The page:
The majority of us sleep in a curled-up position and have a tendency to remain in one spot for most of the night. This dynamic morning practice is meant to unravel all the stiffness that sleep delivers. It includes thigh stretches and side stretches, shoulder openers, and backbends—which will help give you an added energy boost.
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You’ll begin with Sun Salutations. These moving meditations are a perfect way to welcome the day, follow your breath, and stretch your body. Sun Salutes help me open my shoulders and stretch my hamstrings, while also building my core, arm, and back muscles each morning.
Use this practice to wake up and enter the rest of your day with your best foot forward. Keep a strap or towel handy in case you feel stiff in your shoulders and could use a prop.
Sun Salutation A
For your first Sun Salutation round, you may want to spend a little more time in each pose to slowly wake up your individual muscles—feel free to do that. Then, as you cycle through in the next rounds, hold each pose for one breath—except for the last Downward-Facing Dog Pose, which you can hold for five breaths.
Stand at the top of your mat with your feet hip-distance apart. On your first inhalation, stretch your arms overhead. If you have no neck issues, lift your gaze up with your arms and bring your palms together in prayer position. (If that’s not comfortable, keep your gaze directly in front of you and/or keep your hands shoulder distance apart.) On your exhalation, fold forward, touching your fingertips to the floor. On your next inhalation, rise halfway up and pull your heart and crown of your head forward toward the front of the room. Bend your knees place your hands on your mat and step back to Plank Pose (an upper push-up position). Check that your hands are shoulder-distance apart, your fingers are spread wide, and the creases of your wrists are parallel with the front edge of your mat. Keep your hips almost as high as your shoulders and take your gaze forward just a bit so that your neck is in line with your spine. On your next exhalation, lower halfway down to Chaturanga Dandasana (not shown)—an incredibly challenging pose. If your shoulders collapse or your elbows pinch in to support you in Chaturanga, then lower all the way down to your belly instead. From either position, lift into Upward-Facing Dog Pose. Make sure that your wrists are lined up directly below your shoulders and your arms are perpendicular to the floor. You can keep your gaze directly forward or, if you’re very open in your back, you can gently shift your gaze upward. Root down firmly through the tops of your feet so that your legs are not touching the floor and lift up through your heart and the crown of your head.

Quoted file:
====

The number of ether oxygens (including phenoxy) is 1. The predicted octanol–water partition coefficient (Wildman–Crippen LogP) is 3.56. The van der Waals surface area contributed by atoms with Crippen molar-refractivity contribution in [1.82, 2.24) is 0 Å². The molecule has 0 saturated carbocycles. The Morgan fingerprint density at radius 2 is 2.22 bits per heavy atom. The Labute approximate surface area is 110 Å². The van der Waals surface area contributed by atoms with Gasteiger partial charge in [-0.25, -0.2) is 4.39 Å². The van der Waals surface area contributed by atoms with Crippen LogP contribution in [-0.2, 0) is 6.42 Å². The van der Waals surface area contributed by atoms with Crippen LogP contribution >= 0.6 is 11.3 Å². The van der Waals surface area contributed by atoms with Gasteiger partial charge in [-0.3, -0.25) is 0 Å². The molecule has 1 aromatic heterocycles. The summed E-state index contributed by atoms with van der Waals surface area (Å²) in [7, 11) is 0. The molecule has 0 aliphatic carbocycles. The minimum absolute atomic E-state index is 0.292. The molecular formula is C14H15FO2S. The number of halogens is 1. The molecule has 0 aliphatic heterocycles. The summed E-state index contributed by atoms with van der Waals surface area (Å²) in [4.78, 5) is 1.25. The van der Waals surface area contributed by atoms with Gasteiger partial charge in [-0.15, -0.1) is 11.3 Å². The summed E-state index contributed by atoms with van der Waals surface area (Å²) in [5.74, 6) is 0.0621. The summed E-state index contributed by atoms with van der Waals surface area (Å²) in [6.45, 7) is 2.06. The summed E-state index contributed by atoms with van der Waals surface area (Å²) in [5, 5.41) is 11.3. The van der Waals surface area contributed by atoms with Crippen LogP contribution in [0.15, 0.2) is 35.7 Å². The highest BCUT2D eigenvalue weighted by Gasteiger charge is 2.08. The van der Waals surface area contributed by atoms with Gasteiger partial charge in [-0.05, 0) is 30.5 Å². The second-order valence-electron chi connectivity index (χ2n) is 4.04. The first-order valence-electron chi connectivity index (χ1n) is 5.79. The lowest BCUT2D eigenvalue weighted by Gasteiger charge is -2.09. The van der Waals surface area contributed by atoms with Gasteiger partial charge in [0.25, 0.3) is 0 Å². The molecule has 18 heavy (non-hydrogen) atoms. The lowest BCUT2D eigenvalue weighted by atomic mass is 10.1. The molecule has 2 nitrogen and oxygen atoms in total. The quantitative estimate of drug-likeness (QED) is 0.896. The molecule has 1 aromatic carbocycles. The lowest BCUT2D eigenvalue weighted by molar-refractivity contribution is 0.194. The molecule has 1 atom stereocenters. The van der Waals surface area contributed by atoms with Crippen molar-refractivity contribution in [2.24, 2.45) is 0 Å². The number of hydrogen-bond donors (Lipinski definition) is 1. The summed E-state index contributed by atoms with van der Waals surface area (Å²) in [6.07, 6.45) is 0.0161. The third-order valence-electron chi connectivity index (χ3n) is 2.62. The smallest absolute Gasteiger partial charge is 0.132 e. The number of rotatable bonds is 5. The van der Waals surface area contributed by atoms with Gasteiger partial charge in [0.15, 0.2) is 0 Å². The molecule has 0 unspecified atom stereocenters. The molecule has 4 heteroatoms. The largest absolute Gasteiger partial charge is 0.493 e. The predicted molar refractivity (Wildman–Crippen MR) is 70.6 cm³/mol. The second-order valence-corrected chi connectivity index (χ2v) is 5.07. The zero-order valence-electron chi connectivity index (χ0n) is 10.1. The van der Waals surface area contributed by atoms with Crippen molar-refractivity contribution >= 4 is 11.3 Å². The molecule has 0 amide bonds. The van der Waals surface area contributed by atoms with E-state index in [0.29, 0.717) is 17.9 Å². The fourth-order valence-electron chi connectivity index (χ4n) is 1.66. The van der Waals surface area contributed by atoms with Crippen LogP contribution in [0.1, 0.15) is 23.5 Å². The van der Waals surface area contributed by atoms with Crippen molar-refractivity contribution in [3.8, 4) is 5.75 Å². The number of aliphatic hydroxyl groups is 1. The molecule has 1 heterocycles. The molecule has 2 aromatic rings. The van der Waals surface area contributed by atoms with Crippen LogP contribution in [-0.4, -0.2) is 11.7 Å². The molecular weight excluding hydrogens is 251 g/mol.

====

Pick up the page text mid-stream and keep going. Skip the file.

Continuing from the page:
On your next exhalation, roll over your toes, and lift your hips up and back into Downward-Facing Dog Pose. Check to make sure your hands are still shoulder-width distance apart with your fingers spread wide and wrist creases parallel to the front of your mat. (If you have tighter shoulders, you can take your hands a little wider apart and turn them out slightly toward the edges of your mat.) Gaze back at your feet and line them up so that they are hip distance apart with the inner edges in two straight parallel lines. (If your hamstrings feel tight, practice Down Dog with bent knees.) Take 5 deep breaths in Down Dog. Practice rooting down evenly through the whole of each hand as you extend your hips up and back toward the wall behind you. At the bottom of the fifth exhalation, step, walk, or carefully jump to the top of your mat. Inhale and draw your spine to a long extended position, with the crown of your head and heart moving forward to the front of the room. Exhale, fold forward. (Remember, you can bend your knees if your hamstrings still feel tight.) On your next inhalation, rise all the way up to standing and reach your hands up, lifting your gaze toward your thumbs. If it feels comfortable, bring your hands together overhead and look at your thumbs with your palms in prayer position. Exhale and lower your arms down by your sides. Repeat this whole sequence 3–5 times.
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From the top of your mat step your left foot back to the back edge of your mat. Place your left knee down on the mat and walk your hands to your front knee. Square your hips and shoulders forward toward the front of your mat. If it feels comfortable, reach your hands up towards the ceiling. Have your hands shoulder distance apart and keep your gaze directly in front of you. Gently bend your front knee forward so you feel a stretch in the front of your left hip and thigh. Take 5 breaths here. Then, switch sides.